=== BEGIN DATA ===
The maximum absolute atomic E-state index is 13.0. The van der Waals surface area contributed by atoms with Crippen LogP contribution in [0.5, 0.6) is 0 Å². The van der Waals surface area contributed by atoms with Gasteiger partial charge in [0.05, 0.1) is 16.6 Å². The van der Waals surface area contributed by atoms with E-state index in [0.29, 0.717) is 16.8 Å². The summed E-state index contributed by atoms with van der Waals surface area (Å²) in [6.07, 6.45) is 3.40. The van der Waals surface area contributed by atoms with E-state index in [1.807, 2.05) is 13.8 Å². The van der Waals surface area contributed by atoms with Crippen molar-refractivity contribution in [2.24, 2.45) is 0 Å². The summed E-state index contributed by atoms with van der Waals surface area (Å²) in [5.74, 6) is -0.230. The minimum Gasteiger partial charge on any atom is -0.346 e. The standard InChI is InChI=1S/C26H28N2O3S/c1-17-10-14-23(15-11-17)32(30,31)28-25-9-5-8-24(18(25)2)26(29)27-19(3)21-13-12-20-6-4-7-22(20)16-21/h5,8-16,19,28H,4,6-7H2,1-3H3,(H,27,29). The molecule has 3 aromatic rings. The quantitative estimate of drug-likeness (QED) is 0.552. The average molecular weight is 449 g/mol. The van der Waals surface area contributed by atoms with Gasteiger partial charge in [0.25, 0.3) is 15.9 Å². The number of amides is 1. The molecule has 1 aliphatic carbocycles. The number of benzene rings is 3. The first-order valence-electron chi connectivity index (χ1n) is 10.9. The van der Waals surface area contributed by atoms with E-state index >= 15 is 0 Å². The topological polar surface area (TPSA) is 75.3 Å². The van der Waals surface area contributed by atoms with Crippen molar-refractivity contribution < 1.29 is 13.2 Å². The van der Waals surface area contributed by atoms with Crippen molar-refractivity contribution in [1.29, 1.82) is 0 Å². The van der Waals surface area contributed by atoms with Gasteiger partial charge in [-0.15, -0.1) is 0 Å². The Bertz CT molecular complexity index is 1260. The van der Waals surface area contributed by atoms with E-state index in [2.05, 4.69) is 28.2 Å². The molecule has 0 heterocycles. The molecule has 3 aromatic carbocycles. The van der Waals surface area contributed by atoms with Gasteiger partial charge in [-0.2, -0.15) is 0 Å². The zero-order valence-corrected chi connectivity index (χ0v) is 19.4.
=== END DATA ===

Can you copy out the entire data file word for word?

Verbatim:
The maximum absolute atomic E-state index is 13.0. The van der Waals surface area contributed by atoms with Crippen LogP contribution in [0.5, 0.6) is 0 Å². The van der Waals surface area contributed by atoms with Gasteiger partial charge in [0.05, 0.1) is 16.6 Å². The van der Waals surface area contributed by atoms with E-state index in [0.29, 0.717) is 16.8 Å². The summed E-state index contributed by atoms with van der Waals surface area (Å²) in [6.07, 6.45) is 3.40. The van der Waals surface area contributed by atoms with E-state index in [1.807, 2.05) is 13.8 Å². The van der Waals surface area contributed by atoms with Crippen molar-refractivity contribution in [2.24, 2.45) is 0 Å². The summed E-state index contributed by atoms with van der Waals surface area (Å²) in [5.74, 6) is -0.230. The minimum Gasteiger partial charge on any atom is -0.346 e. The standard InChI is InChI=1S/C26H28N2O3S/c1-17-10-14-23(15-11-17)32(30,31)28-25-9-5-8-24(18(25)2)26(29)27-19(3)21-13-12-20-6-4-7-22(20)16-21/h5,8-16,19,28H,4,6-7H2,1-3H3,(H,27,29). The molecule has 3 aromatic rings. The quantitative estimate of drug-likeness (QED) is 0.552. The average molecular weight is 449 g/mol. The van der Waals surface area contributed by atoms with Gasteiger partial charge in [0.25, 0.3) is 15.9 Å². The number of amides is 1. The molecule has 1 aliphatic carbocycles. The number of benzene rings is 3. The first-order valence-electron chi connectivity index (χ1n) is 10.9. The van der Waals surface area contributed by atoms with E-state index >= 15 is 0 Å². The topological polar surface area (TPSA) is 75.3 Å². The van der Waals surface area contributed by atoms with Crippen molar-refractivity contribution < 1.29 is 13.2 Å². The van der Waals surface area contributed by atoms with Crippen molar-refractivity contribution in [1.29, 1.82) is 0 Å². The van der Waals surface area contributed by atoms with Gasteiger partial charge in [-0.15, -0.1) is 0 Å². The Bertz CT molecular complexity index is 1260. The van der Waals surface area contributed by atoms with E-state index in [2.05, 4.69) is 28.2 Å². The molecule has 0 heterocycles. The molecule has 3 aromatic carbocycles. The van der Waals surface area contributed by atoms with Gasteiger partial charge in [-0.2, -0.15) is 0 Å². The zero-order valence-corrected chi connectivity index (χ0v) is 19.4.